We are the people who are looking over your shoulder while you talk to us. We have darting eyes and busy fingers. We sigh more than we used to and we drink too fast. Yes, we are the New-Year quitters and by this point it is really starting to hurt.
You see, ending a relationship with cigarettes is a lot like ending a relationship with a lover. It’s best if you don't see each other afterwards. But in London, visibility is a problem. Smokers are huddled at the entrance of every bar and at the exit of every tube station. They're stopping to light up in the street and they're sharing a joke as they sidle back into the office, smelling of that forbidden, smokey fruit. The point is, they're together, enjoying the bizarre fraternal alchemy that happens when a number of people agree to stand outside and not talk about cancer.
Quitters on the other hand have always been alone. That lady chewing gum on the next table could be one. The guy behind the bar could be one too – or he could just be quite fidgety. The urban quitter’s tragedy is that while temptation seems to waft ostentatiously around every street corner, our fellow habit-kickers are invisible. That short-tempered man waving a pen with tooth-marks on the lid is a probable but we can’t know for sure that he’s one of us.
Until the recent months that is, when quitters in the most developed tobacco markets have begun to go public in greater numbers. I spotted five in a bar last night. They’re coming out of their smokeless closets, nervously clutching their cigarette substitute. Now, for the first time, we can identify a fellow sufferer. We can draw strength from watching him desperately suck on his faintly embarrassing plastic impersonation of a cigarette. We can offer an eye-roll of solidarity as we both wonder – why does the tip glow green instead of orange?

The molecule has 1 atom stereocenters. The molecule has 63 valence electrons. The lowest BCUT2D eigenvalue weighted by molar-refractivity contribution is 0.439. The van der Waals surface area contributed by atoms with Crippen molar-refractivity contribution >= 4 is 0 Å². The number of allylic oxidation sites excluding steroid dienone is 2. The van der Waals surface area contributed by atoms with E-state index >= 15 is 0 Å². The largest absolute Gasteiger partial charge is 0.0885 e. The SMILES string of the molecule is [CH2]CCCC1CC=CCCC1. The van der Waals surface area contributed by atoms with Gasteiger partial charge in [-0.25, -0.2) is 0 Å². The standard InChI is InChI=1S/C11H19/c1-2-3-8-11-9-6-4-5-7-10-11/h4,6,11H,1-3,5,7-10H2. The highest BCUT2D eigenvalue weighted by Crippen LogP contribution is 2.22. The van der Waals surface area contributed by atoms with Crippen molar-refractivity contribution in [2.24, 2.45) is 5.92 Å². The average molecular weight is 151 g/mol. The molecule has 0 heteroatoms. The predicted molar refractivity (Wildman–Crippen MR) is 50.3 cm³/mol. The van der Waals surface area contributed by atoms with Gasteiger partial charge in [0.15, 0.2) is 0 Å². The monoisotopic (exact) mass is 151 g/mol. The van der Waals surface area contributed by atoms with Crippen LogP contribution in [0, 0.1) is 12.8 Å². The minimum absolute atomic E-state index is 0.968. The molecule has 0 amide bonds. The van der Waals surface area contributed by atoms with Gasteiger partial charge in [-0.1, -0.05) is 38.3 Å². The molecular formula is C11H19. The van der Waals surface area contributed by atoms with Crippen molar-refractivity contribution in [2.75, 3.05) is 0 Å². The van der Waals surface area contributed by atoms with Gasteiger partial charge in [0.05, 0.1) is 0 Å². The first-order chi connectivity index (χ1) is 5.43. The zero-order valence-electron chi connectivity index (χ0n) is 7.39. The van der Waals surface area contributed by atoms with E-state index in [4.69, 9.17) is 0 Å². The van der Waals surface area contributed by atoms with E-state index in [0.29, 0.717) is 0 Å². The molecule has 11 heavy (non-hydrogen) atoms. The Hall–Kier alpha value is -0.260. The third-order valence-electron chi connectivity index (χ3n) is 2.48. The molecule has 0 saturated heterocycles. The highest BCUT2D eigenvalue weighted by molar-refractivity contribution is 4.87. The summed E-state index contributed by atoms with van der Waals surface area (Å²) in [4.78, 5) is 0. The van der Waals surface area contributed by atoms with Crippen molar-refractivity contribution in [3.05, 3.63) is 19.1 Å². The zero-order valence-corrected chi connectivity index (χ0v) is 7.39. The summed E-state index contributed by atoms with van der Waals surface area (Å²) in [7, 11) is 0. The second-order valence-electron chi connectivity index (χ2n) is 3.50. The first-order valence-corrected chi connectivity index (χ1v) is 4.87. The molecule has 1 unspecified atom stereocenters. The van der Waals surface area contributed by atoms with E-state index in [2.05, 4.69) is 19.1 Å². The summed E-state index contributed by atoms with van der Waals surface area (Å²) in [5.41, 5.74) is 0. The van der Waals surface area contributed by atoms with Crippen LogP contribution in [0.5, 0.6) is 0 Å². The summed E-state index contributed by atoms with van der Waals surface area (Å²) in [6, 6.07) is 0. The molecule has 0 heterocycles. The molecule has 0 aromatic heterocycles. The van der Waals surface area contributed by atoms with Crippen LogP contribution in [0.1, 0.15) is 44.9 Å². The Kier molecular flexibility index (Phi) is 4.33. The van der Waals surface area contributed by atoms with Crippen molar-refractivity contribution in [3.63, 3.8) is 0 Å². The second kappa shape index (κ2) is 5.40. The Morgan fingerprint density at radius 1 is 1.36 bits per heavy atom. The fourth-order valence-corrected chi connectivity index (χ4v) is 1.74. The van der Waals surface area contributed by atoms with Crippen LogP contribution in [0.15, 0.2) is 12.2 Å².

Behind the scenes of course, the big four tobacco companies are trying to work out what their futures will look like. As their traditional models are choked by regulation, tax and pesky quitters like me, a developmental race is on to find the acceptable face of tobacco in the 21st century. Last month, British American Tobacco bought a British e-cigarette start-up (producers of tobacco-replacement inhaler cigarettes). And Philip Morris International will launch something non-combustible under the Marlboro label, we’re told, in under three years. BAT’s chief executive Nicandro Durante has confidently predicted the alternatives market will be worth $6bn (€4.4bn) to his company by 2020.
But that’s predicated on a very big “if”. You see, nicotine may be addictive, but cigarettes have sold in their billions because they used to be considered a perfect piece of product design. Audrey Hepburn would’ve looked silly puffing on a pipe. Tobacco pushers will only have a mass-market future if they offer me and my jittery January friends an alternative experience we just can't say no to. Then, maybe, I'll be able to rekindle the romance with someone new.
Dominic Reynolds is a presenter for Monocle 24.